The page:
11. Details of the provisions for offences,
the marking requirements for different products and the impact
of EC Directives are contained in Annex A.
Cross border issue
12. In addition to the misuse of rebated fuels,
another major area of potential abuse is cross border trafficking
of fuels. This is caused by the price differential between Northern
Ireland and the Republic of Ireland where fuel is cheaper, mainly
because of the Republic's lower duty rates. The strength of the
pound is also a factor in this. This is an area where the Commissioners
of Customs and Excise have introduced regulations to address the
issue. These prevent the use of diesel in the fuel tanks of vehicles
if it has not been taxed as road fuel in its country of origin:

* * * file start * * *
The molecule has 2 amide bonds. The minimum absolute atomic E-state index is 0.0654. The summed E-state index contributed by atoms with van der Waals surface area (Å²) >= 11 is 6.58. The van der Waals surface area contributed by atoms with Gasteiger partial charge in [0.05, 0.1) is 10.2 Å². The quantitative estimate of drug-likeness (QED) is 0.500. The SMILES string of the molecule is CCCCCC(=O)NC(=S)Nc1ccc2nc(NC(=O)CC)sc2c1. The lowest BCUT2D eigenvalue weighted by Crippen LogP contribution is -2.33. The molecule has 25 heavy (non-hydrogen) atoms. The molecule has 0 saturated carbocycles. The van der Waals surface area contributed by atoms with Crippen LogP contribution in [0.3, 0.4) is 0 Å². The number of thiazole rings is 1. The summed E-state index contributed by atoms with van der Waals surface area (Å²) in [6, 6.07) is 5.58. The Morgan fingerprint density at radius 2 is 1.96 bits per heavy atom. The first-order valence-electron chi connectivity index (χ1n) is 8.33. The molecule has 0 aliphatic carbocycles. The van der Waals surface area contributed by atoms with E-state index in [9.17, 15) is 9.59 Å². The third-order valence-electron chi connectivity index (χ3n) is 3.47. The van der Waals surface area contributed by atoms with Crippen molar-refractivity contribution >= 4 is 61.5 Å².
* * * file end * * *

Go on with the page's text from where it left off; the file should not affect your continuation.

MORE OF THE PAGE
this particular measure helps stop widespread misuse of Irish
rebated (off-road) fuel.
13. It is not possible to quantify accurately
the extent of misuse of non road fuels. However as a starting
point we have looked at the volumes of gas oil, derv and kerosene
used in Northern Ireland. These must be read with caution but
if misuse were prevalent or growing we would have expected to
see the amount of gas oil in use increasing in relation to derv.
However the figures show the following deliveries into Northern
Ireland (source: Digest of United Kingdom Energy Statistics 1997).
| Thousand tonnes
|Other gas fuel||438||417
14. One would not want to read too much into these figures
but they would indicate that use of derv (high duty rate) has
been relatively constant while use of gas oil (low duty rate)
has decreased markedly. That would indicate that misuse of gas
oil is not as widespread as anecdote suggests.
15. We then looked at deliveries of kerosene over the same
period because this can be mixed with derv. (There is no duty
on kerosene.) This shows: